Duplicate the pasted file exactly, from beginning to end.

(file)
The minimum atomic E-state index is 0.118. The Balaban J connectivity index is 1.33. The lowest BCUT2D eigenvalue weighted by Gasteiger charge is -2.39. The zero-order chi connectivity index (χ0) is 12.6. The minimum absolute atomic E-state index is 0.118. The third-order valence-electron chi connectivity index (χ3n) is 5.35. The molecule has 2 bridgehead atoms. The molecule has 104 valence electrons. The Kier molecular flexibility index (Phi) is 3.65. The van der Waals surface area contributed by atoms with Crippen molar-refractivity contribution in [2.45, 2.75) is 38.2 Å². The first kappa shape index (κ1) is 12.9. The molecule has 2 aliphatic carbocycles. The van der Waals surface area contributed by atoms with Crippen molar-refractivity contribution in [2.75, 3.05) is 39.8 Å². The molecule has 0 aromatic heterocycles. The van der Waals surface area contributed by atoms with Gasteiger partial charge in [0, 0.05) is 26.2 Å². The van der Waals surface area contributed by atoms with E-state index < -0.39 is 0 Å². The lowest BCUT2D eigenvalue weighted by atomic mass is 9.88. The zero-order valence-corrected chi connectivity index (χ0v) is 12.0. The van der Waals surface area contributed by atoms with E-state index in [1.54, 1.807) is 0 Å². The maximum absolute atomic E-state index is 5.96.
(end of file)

The minimum atomic E-state index is 0.118. The Balaban J connectivity index is 1.33. The lowest BCUT2D eigenvalue weighted by Gasteiger charge is -2.39. The zero-order chi connectivity index (χ0) is 12.6. The minimum absolute atomic E-state index is 0.118. The third-order valence-electron chi connectivity index (χ3n) is 5.35. The molecule has 2 bridgehead atoms. The molecule has 104 valence electrons. The Kier molecular flexibility index (Phi) is 3.65. The van der Waals surface area contributed by atoms with Crippen molar-refractivity contribution in [2.45, 2.75) is 38.2 Å². The first kappa shape index (κ1) is 12.9. The molecule has 2 aliphatic carbocycles. The van der Waals surface area contributed by atoms with Crippen molar-refractivity contribution in [2.75, 3.05) is 39.8 Å². The molecule has 0 aromatic heterocycles. The van der Waals surface area contributed by atoms with Gasteiger partial charge in [0, 0.05) is 26.2 Å². The van der Waals surface area contributed by atoms with E-state index < -0.39 is 0 Å². The lowest BCUT2D eigenvalue weighted by atomic mass is 9.88. The zero-order valence-corrected chi connectivity index (χ0v) is 12.0. The van der Waals surface area contributed by atoms with E-state index in [1.54, 1.807) is 0 Å². The maximum absolute atomic E-state index is 5.96.